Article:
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NORTH NORFOLK: Wildlfowers revealed - heathland

31st July 2017

At the weekend the NNNS and Norfolk Flora Group held another one of their 'Wildflowers Revealed' meetings, this time looking at heathland species. I find these events very handy, as experts are on hand to point out the differences between similar species in the field, which makes the information stick in my mind more than reading about them in books. Despite having seen around 700 flowering plant species, most of them in Norfolk, there are always a few new ones too, particularly grasses which I struggle with. Being a joint NNNS meeting there are also people with wider interests to look at other groups too.

About 25 people met at the start of the walk at Marsham Heath, and after an introduction about the status of heathland and some of the species we were likely to see we headed off through a small area of woodland. We stopped to compare two of the smaller willowherb species (and Ian & I looked at a greenish-grey Russula sp) before heading through a gap onto the heathland. We were shown the differences between Western Gorse and Common Gorse (many people don't realised Norfolk has three species of Gorse), and Bob Ellis showed us an invasive Australian moss, Campylopus introflexus.

 Western Gorse
 Campylopus introflexus

My first new flowering plants of the day were predictably sedges - Pill Sedge and Green-ribbed Sedge, followed by Wood Small-reed. We were able to compare Small Cudweed and Marsh Cudweed, before Robert Maidstone showed us a gall he had found on Gorse. It turned out that it was formed by Weevils, which is a bit unusual, and the fact that Robert hadn't seen it before suggested it was uncommon. When Tim mentioned it to the county beetle recorder it emerged that the weevil responsible (Stenopterapion scutellare) had not been seen in the county in recent times, so the 'beetle people' (Norfolk currently has a good proportion of the country's beetle experts) will be visiting to look for adult weevils.

As we carried on I spotted a couple of Heath Assassin Bugs and Tim found another small plant bug, before Ian found some strands of Dodder on the nearby heather. This is an interesting parasitic plant that coats heather (and sometimes gorse) with red strands, with small clumps of pale pink flowers. Heath-grass was an underwhelming new species.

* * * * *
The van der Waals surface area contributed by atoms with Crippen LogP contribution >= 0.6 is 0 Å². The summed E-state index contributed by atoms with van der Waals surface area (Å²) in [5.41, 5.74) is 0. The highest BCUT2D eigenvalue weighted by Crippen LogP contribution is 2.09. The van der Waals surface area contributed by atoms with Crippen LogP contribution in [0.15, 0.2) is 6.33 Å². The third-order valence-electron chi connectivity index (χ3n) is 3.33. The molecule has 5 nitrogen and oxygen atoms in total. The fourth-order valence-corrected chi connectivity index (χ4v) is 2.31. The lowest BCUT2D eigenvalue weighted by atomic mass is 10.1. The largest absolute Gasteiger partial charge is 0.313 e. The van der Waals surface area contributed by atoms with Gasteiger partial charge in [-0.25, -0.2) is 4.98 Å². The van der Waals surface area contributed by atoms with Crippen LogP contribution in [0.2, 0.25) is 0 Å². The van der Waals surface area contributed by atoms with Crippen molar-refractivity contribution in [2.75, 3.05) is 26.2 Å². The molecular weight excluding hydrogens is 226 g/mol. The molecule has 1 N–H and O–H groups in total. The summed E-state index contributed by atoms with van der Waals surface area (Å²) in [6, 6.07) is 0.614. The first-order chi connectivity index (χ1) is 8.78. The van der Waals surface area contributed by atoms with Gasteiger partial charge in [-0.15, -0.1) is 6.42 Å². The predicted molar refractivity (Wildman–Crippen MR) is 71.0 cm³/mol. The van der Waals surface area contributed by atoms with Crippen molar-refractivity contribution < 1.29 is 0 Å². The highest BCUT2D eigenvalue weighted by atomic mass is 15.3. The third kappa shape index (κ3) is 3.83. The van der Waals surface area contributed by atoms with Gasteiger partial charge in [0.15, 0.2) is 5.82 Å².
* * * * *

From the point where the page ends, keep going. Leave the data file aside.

We left the heathland for a while and walked through an area of woodland. Here we stopped to admire two Skullcap Dapperlings (Leucocoprinus brebisonii), and whilst doing that the rest of the group had gone out of sight. This was a bit surprising, usually naturalists groups move incredibly slowly but this time the rest of them were off like a speeding bullet. We caught up with them having lunch under a large Oak.

A few other interesting species were seen in this area. I found a small hoverfly that Tim was later able to identify as Paragus haemorrhous, whilst Heather Bees (Colletes succinctus) frutstratingly avoided the camera. A Roesel's Bush-cricket was caught, and nearby I found a Bog Bush-cricket, the first I've seen for many years.

After lunch (and with some of the party having left) we had a quick look in the wooded area, seeing Tutsan and Golden Scaly Male Fern (i.e. D. affinis s.s.) before heading onto neighbouring Cawston Heath. Cathy was a bit concerned about me doing this part of the walk do to the high murder rate* but we didn't meet anyone else whilst here. I was wondering what all of the round broken pottery was in aid of when I was told that one day a month clay pigeon shooting goes on over the heath. Our main quarry here was Petty Whin, a rare plant and one that I don't remember seeing before, although I do have an undated and unlabelled record of it from my less conscientious younger days. We found it, but only leaves and seedpods, so again not too spectacular looking!

Finally we headed over to the reversion field, an old arable field that is being converted to heathland. Narrow-leaved Hawkweed and Hairy St John's Wort were seen here, along with Blue Fleabane and Eyebright. Mike found a very large Parasol and I found a Dor Beetle. A Beautiful Yellow Undering moth flew past, but flew off before I could photograph it. On the way back to the cars Mat Grass was my final new species of the day, whilst a couple of Stonechats were good to see.

Thanks to Bob, Bob and Jo for organising the meeting.

* The main town in Midsummer Murders is Causton (pronounced the same as Cawston) and the programme is famed for the high murder toll. It hasn't been as good since John Nettles left though.

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